A first coolant, preferably a liquid such as water, is introduced into one side of the housing 120, circulates around the heat transfer member 134 and exits the opposite end of the housing 120. Because the heat transfer member 134 is made of a good thermal conductor, significant quantities of heat may be easily conducted away by the liquid coolant. The rate of cooling can, of course, be readily monitored by changing the flow rate and/or temperature of the coolant.
A second, optional coolant circulates over the transducer by entering and exiting the housing 120 through openings 148, 150 on the closed end of the housing. Due to the presence of the transducer 140 and the electrical wiring 142, 154, an inert gas such as nitrogen is used as a coolant or as a purging gas in this portion of the housing.
An alternative arrangement for coupling the probe end 104 b to the member 134 is illustrated in FIG. 11. Instead of having the probe bonded to the member 134, a so-called vacuum grease is applied to the screen 141, and the probe is pressed against the member 134 by a coil spring 143. Vacuum grease is a viscous grease which can withstand pressures on opposite sides of a joint without leaking or being readily displaced. In a prototype arrangement, the combination of the grease and the metal spring provided a reliable acoustic coupling. As may be seen in FIG. 11, the housing 120 instead of being mounted directly to the plate 118, is mounted by standoffs 16 to the plate 118. The sleeves 116 and the fasteners 117 are shorter than that shown in FIG. 2, such that the plate 118 surrounds the tapered portion of the probe. This leaves a gap between the housing 120 and the plate 118. The coil spring 143 is positioned in this gap and compressed between the plate 118 and the tapered portion of the probe. Thus, the spring presses the probe toward the member 134. This arrangement acoustically couples the probe to the heat transfer member 134. A Teflon sleeve 149 is preferably positioned over the first coil of the spring 143 adjacent the probe so that the metal spring does not damage the quartz probe.
An arrangement is illustrated in FIG. 6, wherein the probe assembly of FIG. 1 is shown in conjunction with a tank 200 which is open on its upper end and has a drain line 202 in its lower end. The probe 104 is shown extending through a slot 203 into the tank above a wafer 106 mounted on a suitable support 208 including an annular rim 208 a, a plurality of spokes 208 b, joined to a hub 208 c positioned on the upper end of a shaft 210 rotated by a motor 212.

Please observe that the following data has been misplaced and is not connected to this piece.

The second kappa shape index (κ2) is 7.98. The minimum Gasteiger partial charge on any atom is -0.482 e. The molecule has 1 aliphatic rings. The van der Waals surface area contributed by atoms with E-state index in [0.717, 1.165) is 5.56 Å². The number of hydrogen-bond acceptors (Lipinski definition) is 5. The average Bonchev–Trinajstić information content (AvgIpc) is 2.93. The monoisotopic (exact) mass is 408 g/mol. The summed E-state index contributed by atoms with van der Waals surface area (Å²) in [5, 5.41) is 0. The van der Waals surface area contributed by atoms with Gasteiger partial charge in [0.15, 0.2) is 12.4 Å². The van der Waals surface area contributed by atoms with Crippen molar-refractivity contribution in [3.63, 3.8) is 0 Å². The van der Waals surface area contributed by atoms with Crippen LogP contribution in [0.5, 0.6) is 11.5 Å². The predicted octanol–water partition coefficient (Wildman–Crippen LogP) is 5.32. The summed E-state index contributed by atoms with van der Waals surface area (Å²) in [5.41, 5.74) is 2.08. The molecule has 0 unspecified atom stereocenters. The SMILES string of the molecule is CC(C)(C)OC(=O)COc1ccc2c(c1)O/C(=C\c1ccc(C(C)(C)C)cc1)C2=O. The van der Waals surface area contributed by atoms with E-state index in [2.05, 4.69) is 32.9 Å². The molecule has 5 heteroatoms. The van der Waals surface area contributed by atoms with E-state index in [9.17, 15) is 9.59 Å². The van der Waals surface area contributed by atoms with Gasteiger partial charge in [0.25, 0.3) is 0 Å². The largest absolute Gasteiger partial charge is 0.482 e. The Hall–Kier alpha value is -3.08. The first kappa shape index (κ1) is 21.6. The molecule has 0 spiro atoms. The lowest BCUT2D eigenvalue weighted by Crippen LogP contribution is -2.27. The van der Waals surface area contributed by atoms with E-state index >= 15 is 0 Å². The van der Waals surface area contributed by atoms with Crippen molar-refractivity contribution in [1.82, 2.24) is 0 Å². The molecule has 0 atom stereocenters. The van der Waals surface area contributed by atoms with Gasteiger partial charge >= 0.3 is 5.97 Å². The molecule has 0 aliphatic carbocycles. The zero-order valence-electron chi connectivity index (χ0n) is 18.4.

In use, deionized water or other cleaning solution is sprayed onto the upper surface of the wafer from a nozzle 214 while the probe 104 is being acoustically energized. The liquid creates a meniscus 115 between the lower portion of the probe and the adjacent upper surface of the rotating wafer. This is schematically illustrated in FIG. 7. The liquid provides a medium through which the megasonic energy is transmitted to the surface of the wafer to loosen particles. These loosened particles are flushed away by the continuously flowing spray and the rotating wafer. When the liquid flow is interrupted, a certain amount of drying action is obtained through centrifical force of the liquid off of the water.
The probe assembly may be conveniently mounted on a suitable support, schematically illustrated at 216. The support is capable of pivoting the assembly upwardly, as indicated by the arrow in FIG. 6, to facilitate the installation and removal of wafers. Alternatively, the slot 203 may instead be formed as a hole, closed at the top, and the probe may be moved radially in and out.
FIG. 8 illustrates an alternative or addition to the arrangement of FIG. 7 wherein both the lower and upper sides of a wafer are cleaned. A spray nozzle 254 extends through a side wall of a tank 200 and is angled upwardly slightly so that cleaning fluid may be sprayed between the spokes 208 b and onto the lower surface of a wafer 106 and is directed radially inwardly so that as the wafer rotates, the entire lower surface is sprayed with the fluid. The wafer is subjected to megasonic energy by the probe 104 in the same manner as described above in connection with FIG. 6. This agitation vibrates the wafer as well as the fluid on the lower surface of the wafer which is radially aligned with the probe as the wafer rotates. This agitation loosens particles on the lower surface of the wafer, and the particles are flushed away with the fluid which falls or drips from the lower surface of the wafer.